"[Keyboardist] Elvio [Fernandes] had this track that he kept telling me about. At that point, I'd written "Broken Arrows" and "Baptized" with Claude and both songs had this kind of gospel feel. So when he said, 'Witness,' it's gotta be, like, 'Can I get a witness?' We both teamed up and had the chorus in 15 minutes and wrote the whole thing in a few hours."
"That's the angsty song on the record. I can't really talk about what it's about but the fans will probably know very clearly what it's about. You have people in your life that you think you know -- they look you in the face one minute, and the next, you've got a knife in your back."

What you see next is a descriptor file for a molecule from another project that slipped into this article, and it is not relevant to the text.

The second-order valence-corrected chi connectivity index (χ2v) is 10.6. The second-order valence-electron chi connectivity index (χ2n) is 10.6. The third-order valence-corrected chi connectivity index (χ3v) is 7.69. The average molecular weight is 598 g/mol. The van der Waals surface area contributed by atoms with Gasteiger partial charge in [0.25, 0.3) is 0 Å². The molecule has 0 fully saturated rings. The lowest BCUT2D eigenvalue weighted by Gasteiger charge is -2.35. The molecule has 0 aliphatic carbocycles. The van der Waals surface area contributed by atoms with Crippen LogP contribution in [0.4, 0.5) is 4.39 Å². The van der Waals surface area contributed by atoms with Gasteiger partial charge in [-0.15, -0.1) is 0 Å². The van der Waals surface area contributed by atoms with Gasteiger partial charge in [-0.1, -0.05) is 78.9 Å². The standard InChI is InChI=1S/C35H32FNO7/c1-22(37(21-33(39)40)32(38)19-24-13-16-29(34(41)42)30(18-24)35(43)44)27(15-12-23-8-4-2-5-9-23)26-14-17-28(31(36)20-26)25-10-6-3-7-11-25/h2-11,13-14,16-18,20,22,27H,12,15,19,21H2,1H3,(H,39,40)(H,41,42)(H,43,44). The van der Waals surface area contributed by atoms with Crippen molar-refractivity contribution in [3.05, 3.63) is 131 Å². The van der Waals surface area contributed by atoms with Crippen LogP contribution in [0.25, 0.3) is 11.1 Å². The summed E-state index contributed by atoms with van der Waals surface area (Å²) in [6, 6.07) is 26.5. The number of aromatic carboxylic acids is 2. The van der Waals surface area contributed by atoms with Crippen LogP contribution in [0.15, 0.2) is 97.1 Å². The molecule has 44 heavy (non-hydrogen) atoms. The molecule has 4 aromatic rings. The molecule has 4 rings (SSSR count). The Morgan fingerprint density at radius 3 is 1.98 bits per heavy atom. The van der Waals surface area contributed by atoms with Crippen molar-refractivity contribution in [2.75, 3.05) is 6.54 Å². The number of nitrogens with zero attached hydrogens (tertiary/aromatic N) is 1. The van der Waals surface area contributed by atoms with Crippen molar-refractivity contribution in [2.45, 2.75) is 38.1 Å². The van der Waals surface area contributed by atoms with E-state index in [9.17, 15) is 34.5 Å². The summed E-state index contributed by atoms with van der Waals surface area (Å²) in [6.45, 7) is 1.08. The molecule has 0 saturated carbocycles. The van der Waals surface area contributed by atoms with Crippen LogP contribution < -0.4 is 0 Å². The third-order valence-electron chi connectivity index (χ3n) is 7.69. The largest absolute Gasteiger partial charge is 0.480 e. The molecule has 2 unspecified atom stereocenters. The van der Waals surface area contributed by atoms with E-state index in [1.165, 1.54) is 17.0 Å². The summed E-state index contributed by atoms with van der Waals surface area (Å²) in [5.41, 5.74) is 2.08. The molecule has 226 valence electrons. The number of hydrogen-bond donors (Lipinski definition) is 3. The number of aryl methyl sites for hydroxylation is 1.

"I can't wait for one of my longtime best friends to hear this song because it's directly inspired by him. He doesn't even know it exists. He’s a guy I grew up with, went to school with, lived with for a couple years. We were in my first band and he was the bass player. We kind of learned our instruments together. All the stuff that it talks about...we both worked at the saw mill with my dad. We did in fact throw a TV over the overpass. It was a tube television, just to see it explode on the railroad tracks. I don't endorse that behavior and no one was hurt in the process, but we did do it and I had to incorporate it. We had our first car wreck together. It was definitely the one that had to be the end of the record."